Under a railway arch just off Bethnal Green Road hides Renegade, Bethnal Green’s very own urban winery. We spoke to Warwick Smith, who is behind the mission to bring winemaking to East London.
LBG: When and how did Renegade Urban Winery come to be?
WS: Like lots of good ideas, I stole it. The urban winery is a concept very much alive in the USA. It is now not unusual to find a winery in NYC, Austin, San Francisco, or Denver. There are loads all over the states. There are even urban wineries in Paris, Gothenburg, Amsterdam, and Brussels. For many, the idea of a winery in a city is very strange as people really only think of vineyards when they think of wine. That’s only half of the story. The vineyard grows the grapes, but a winery makes the wine. They do not need to be next to one another. When you think of London breweries, it is the same concept. They buy in top class hops and grain from around the world. We do the same but with grapes. I started Renegade as I wanted to build a business that would challenge the status quo and provide Londoners with a local winery making cracking, innovative wines from English and European grapes.
LBG: What is your role at Renegade?
WS: I started the business alone so have worn every hat over the last 6 years of running the business. From picking grapes, to pressing, bottling, ageing, cleaning, labelling, sales, marketing, fundraising, answering the phone, cleaning the toilets and dealing with every problem imagionable. Also, lots of tasting!
As we have grown, we have expanded the winemaking and hospitality teams as well as just recently hiring someone to help on the account management, sales. operations and marketing side.
I spend most of my time making sure we’re making great wine and run the business well enough so that we have enough money every month to pay the team and grow the brand.
LBG: Can you briefly summarise the process of how you make your wines at Renegade?
WS: We buy hand harvested, whole bunches of grapes from great grape growers. We place them in small baskets and transport the grapes back to London in refrigerated trucks. We then do all of the winemaking here in London.
Our approach to winemaking is one of innovation and low intervention. Essentially what this means is that we want to make interesting, new styles of wine from great grapes, but we do it in a way, where we let the grape speak for itself (don’t use chemicals and additives) and don’t add or take away where we can avoid it. We want to take lovely grapes and see what kind of wines we can make now, with the constraints of tradition.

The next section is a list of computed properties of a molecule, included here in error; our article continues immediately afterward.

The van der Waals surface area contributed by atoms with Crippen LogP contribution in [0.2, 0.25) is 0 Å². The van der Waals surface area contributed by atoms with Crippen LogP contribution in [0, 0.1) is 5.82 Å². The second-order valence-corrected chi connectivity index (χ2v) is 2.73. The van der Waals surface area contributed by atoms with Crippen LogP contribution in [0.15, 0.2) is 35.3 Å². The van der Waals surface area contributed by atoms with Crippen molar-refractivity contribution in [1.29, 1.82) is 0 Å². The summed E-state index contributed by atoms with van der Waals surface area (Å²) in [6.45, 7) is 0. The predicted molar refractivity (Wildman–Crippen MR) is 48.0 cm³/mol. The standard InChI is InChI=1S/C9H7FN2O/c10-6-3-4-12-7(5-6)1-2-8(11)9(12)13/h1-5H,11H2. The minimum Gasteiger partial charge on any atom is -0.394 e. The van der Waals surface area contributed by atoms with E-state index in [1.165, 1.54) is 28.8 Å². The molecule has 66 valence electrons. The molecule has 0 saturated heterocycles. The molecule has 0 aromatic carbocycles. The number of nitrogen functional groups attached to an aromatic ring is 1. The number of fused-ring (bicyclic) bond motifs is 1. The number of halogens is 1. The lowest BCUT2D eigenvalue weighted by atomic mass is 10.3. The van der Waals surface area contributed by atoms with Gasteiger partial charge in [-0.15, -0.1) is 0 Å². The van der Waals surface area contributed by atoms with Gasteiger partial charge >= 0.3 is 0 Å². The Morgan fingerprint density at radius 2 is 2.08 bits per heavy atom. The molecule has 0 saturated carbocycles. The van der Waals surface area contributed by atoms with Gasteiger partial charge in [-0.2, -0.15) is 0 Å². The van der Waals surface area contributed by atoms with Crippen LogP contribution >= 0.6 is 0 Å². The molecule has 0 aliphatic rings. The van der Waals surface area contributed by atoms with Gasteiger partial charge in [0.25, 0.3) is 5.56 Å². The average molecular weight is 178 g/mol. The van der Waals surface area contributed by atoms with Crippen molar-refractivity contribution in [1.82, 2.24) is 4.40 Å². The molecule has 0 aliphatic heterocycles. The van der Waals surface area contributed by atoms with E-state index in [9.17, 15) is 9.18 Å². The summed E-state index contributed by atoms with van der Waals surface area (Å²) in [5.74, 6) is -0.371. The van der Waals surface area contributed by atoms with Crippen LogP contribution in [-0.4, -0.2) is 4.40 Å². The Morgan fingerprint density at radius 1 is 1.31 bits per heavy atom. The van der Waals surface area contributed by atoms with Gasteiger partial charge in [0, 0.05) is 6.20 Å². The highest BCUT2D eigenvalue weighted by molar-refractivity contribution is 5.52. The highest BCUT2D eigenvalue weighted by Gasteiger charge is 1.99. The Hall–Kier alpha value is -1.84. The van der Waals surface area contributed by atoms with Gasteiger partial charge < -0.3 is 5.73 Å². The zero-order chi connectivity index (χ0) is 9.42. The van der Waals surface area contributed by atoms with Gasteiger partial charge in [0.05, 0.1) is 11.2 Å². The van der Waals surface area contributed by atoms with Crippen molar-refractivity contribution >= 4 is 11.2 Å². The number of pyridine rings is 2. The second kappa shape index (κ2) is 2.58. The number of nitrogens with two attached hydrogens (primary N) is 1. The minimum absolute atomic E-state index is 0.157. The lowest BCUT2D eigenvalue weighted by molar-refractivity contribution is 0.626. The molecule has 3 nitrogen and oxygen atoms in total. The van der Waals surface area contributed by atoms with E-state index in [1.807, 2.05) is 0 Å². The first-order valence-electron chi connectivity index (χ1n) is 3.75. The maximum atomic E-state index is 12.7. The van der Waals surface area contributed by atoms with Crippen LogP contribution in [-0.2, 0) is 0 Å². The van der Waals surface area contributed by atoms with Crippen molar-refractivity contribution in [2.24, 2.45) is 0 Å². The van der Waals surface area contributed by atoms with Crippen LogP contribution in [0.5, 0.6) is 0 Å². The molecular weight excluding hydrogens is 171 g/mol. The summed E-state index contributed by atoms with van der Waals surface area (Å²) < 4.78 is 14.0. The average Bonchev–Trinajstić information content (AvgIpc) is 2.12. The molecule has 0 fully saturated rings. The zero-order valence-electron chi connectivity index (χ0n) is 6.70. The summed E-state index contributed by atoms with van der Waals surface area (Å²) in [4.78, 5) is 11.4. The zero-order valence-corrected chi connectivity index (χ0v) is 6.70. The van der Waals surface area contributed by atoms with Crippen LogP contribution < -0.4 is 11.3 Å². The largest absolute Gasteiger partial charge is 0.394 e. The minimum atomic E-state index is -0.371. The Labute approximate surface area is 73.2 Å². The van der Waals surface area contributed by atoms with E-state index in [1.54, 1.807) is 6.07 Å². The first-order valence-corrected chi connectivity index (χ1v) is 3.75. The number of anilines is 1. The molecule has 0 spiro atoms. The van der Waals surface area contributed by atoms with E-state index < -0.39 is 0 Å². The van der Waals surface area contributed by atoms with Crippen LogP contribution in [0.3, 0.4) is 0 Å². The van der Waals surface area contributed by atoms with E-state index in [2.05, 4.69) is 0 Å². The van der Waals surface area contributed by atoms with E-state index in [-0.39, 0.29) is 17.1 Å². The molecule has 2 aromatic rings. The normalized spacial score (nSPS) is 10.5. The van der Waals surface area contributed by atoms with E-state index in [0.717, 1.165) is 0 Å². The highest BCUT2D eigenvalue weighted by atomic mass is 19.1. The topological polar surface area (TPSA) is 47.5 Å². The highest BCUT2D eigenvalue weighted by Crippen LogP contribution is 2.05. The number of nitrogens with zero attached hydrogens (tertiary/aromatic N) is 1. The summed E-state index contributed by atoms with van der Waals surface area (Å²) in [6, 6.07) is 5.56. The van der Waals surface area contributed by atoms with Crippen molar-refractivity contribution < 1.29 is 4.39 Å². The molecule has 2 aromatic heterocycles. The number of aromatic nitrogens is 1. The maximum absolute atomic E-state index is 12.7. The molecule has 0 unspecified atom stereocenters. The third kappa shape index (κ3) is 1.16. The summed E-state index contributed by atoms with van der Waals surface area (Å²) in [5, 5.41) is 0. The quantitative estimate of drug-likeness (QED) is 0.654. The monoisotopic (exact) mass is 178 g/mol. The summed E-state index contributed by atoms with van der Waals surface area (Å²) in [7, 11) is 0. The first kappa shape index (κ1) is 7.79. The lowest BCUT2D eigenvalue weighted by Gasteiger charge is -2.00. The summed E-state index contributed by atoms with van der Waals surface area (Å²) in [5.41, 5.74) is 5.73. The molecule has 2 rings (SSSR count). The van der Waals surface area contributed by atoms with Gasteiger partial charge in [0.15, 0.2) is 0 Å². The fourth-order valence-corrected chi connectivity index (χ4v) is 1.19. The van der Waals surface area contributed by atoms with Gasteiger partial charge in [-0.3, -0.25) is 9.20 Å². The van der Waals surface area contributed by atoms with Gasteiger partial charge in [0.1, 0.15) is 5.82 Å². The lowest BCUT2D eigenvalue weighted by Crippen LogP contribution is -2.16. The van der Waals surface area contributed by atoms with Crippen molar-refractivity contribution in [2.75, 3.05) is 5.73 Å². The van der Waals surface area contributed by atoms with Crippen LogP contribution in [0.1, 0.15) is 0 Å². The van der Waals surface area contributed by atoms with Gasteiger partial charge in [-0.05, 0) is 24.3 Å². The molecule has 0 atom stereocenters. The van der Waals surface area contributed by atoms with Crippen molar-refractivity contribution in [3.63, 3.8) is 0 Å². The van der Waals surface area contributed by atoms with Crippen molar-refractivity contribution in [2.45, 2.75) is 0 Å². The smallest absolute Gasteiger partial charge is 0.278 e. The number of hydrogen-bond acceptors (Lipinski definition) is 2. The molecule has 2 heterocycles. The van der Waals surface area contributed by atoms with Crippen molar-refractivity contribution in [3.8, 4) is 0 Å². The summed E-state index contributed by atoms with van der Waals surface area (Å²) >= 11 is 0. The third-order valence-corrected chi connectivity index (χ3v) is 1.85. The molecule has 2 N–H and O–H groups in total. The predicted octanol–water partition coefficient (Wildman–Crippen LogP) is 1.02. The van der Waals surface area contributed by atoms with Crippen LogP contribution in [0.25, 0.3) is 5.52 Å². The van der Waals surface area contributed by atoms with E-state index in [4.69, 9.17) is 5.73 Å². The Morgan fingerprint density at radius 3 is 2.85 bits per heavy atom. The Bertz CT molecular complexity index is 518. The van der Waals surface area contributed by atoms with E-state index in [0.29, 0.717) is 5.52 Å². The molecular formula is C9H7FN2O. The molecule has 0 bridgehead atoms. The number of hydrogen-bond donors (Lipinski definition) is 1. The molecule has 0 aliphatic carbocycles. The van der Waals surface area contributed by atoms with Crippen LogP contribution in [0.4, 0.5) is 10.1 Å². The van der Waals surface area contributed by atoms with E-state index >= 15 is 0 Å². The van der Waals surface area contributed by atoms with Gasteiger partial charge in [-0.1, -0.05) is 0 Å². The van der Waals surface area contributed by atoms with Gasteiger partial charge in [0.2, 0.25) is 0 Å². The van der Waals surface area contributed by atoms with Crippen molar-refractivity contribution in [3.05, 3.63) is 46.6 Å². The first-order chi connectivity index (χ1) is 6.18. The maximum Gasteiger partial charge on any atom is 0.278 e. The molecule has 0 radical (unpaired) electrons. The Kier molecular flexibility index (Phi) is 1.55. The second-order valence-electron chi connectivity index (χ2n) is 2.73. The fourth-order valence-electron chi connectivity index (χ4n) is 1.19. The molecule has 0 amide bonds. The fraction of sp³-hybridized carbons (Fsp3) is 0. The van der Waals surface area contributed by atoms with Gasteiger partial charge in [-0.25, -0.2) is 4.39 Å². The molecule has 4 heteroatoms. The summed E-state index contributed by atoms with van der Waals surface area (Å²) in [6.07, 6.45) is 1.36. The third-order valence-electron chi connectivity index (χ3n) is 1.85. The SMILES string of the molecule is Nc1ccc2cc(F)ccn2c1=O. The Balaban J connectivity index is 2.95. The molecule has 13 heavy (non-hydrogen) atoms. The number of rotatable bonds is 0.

LBG: Do you have a favourite wine from your menu?
WS: I personally love lots of them. I really like a wine we make called ‘Araceli’ which is a skin contact Grauburgunder (Grauburgunder is what Germans call Pinot Grigio). Essentially a red wine, made from pinky-golden grapes. It’s hard to describe, but such a lovely wine.
LBG: What made the arches in Bethnal Green the right spot for a winery?
WS: It was just the right place at the right time back in 2016. Great location next to the tube, an unloved alley way, with lots of potential, a great local community, not just of residents, but also other local creative businesses. Being completely honest, making wine in the railway arch, down a small alley, off a busy road has been a nightmare from a winemaking/working perspective. That said, it’s been a great home for us, but very hard work.
LBG: Can you tell us more about your unique label art projects and the story behind how they started?
WS: We used to change the art work on the labels every year until 2018 when we moved to putting our customers faces on the bottles. The whole idea is about celebrating diversity. Showcasing the broad range of people who drink our wines. The concept is that we ask people once a year in around November to put themselves forward to be a ‘wine face’. We just pick a nice mix. The idea is that once we make a specific wine, it will always be that person. Each year, we take a new photo of each person on the bottles to represent the new vintage. So as the wine ages, so does the face on the bottle.
LBG: Are there any ways that local people can get involved at Renegade?
WS: There are a few ways that people can get involved. We often ask local people to help with the winemaking and we have a sign up group on our website. People can help with stomping grapes, bottling wines, and a whole medley of other winey things. We always provide people with wine and food if they get stuck in. Alternatively, they can put themselves forward to be a new face around November. The easiest way to enjoy our wines is to pop into the winery bar one evening. We are open on Wed-Sun and you can book a table or just wander in. These are wines made locally for everyone to enjoy.
Find out more or make a booking at renegadelondonwine.com